Tuesday, March 01, 2005
"Willful blindness involves the conscious avoidance of the truth"
-- Merriam-Webster Dictionary of Law
In Hollywood reporting willful blindness can be found in the media’s avoidance of any performance measures for moguls that might get undercut "gotcha" personality stories. This eyes-wide-shut practice serves a truly gawkeresque purpose: it allows entertainment journalists to focus on juicy tidbits about the bad manners of moguls while ignoring, or at least holding in abeyance, readily-available facts that might distract their audience from them.
Consider, for example, the field day. or, more precisely, field decade, that the media has enjoyed in its disparagement of Disney’s Michael Eisner. The stories about Eisner’s bad behavior began soon after Jeffrey Katzenberg, Disney’s talented studio chief, left in 1994, intensified after Eisner’s clumsy firing of Michael Ovitz in 1996, and became a veritable feeding frenzy after Eisner got rid of Roy Disney, Walt Disney’s nephew, in 2003. The rehash of items about Eisner's insensitive language (eg. describing Katzenberg as a "midget"), nepotistic decisions (eg. hiring his friend Ovitz), back-stabbing (eg. firing Ovitz) and rich payoffs (eg., honoring the compensation committee’s negotiated $140 million settlement with Ovitz) gradually coalesced into a media morality play: how Eisner's "dark side" led to Disney’s near downfall. To keep the story plausible, entertainment journalists kept their eyes wide shut to the numbers that showed that Eisner, even with the "dark side" that their moral compasses located, had transformed Disney into a huge financial success.
Willful blindness conveniently allowed these journalists to miss the most obvious measure of performance: the valuation of Disney by the stock market. Here are the actual figures: in 1984, when Eisner took over Disney, the (split corrected) Disney share price $1.20, giving Disney a market value of only $1.7 billion; in 1994, when Katzenberg left, the share price was $12.90, Disney had a market value of $18.6 billion; today the share price is $28.5, giving the company a market value of $55.8 billion. So under Eisner, his bad manners and questionable pay offs not withstanding, Disney’s market value has increased $54 billion. Even taking inflation into account between 1984 and 2005, the company increased 18 times in value under Eisner. In view of this enormous business success, it is not surprising that Fortune’s 2005 poll of 10,000 business executives rated Disney as the most admired company in the entertainment industry. These executives evidently valued good performance over bad manners.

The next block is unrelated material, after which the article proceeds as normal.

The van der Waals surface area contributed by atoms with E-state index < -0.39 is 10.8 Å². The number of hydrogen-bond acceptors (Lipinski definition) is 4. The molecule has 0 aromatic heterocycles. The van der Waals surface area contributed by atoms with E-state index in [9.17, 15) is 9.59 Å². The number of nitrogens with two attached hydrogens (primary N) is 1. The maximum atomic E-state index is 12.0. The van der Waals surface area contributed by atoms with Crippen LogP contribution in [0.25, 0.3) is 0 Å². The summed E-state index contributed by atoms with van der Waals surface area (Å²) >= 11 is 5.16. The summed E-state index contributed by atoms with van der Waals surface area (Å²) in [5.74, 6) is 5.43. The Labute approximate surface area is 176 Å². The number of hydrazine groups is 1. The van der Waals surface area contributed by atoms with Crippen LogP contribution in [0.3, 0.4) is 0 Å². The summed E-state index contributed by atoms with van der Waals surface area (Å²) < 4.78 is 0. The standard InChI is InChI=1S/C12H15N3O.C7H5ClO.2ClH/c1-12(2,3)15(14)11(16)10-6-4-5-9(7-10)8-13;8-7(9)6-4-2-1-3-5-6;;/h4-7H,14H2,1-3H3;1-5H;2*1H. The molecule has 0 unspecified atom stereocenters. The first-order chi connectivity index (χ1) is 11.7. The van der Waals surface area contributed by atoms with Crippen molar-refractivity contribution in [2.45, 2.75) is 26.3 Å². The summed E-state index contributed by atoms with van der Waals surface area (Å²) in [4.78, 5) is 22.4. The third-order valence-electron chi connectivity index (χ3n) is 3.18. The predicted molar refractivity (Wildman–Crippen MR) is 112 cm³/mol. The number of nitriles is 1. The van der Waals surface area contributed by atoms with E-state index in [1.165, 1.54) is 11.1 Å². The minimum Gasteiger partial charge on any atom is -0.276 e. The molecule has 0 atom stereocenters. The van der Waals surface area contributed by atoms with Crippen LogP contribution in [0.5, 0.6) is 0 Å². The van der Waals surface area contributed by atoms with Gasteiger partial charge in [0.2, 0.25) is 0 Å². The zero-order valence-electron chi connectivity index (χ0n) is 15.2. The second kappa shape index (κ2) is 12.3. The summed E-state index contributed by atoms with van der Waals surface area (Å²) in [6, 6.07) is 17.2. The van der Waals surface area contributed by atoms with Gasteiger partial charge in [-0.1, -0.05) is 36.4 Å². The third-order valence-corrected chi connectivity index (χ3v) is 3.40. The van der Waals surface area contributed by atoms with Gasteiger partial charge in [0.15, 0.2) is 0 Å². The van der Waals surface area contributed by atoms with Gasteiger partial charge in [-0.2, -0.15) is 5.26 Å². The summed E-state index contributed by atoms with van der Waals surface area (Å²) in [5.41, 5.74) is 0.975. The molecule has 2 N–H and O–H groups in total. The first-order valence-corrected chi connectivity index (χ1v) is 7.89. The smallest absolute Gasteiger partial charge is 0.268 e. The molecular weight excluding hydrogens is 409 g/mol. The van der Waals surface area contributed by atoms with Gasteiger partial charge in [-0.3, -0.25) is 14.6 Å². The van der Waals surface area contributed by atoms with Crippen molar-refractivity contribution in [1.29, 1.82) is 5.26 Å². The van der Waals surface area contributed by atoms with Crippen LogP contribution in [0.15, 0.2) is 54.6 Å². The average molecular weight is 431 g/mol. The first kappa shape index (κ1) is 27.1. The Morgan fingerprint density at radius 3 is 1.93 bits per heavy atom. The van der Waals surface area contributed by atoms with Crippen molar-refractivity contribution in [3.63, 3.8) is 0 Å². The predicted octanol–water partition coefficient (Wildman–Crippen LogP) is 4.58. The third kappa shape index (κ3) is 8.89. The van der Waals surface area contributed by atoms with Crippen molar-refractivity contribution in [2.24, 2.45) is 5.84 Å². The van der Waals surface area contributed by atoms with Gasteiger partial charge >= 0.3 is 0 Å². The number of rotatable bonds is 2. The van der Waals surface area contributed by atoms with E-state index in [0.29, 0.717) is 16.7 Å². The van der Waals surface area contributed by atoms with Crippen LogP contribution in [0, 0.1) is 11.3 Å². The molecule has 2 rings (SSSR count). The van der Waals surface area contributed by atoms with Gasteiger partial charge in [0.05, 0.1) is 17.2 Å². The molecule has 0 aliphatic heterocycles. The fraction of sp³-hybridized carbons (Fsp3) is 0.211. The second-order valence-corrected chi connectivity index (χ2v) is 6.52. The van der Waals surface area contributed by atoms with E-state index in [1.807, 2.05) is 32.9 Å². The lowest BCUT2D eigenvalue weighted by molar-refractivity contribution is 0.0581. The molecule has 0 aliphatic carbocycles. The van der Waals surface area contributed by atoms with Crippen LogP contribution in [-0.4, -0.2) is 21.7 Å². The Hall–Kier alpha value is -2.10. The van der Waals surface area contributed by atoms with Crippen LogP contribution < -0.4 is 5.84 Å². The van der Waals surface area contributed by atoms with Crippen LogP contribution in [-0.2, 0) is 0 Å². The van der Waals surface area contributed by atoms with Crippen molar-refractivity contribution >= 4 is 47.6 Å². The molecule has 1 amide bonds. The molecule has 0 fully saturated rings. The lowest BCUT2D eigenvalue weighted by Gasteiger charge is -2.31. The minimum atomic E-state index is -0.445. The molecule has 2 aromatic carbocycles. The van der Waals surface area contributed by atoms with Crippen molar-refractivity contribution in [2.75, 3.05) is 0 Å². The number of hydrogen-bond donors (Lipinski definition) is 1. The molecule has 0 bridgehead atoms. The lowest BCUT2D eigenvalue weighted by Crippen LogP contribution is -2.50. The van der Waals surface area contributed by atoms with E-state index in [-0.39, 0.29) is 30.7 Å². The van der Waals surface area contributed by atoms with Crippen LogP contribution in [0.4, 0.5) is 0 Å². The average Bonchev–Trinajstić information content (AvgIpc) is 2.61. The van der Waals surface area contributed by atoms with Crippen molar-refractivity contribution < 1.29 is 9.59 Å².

Eisner achieved the $54 billion increase in the company’s value not because of his "dark side" but because he recognized that Disney’s future would be in home entertainment– not movie theaters– and, to move Disney in this direction, boldly bought Capital Cities/ABC in 1996 for $19 billion. Disney acquired not only 10 ABC television stations in the biggest advertising markets and the ABC network, but 80 percent of ESPN which turned out to be a huge money-machine. With this coup, Disney moved to the forefront of home entertainment, which is now the heart (if not the soul) of the new Hollywood. As I demonstrate in my book The Big Picture, the logic of money and power behind the new Hollywood is not always transparent. For a closer look at why Disney makes record profits even when its movies bombed at the box-office, see the answer to my Question of the Day on my web site.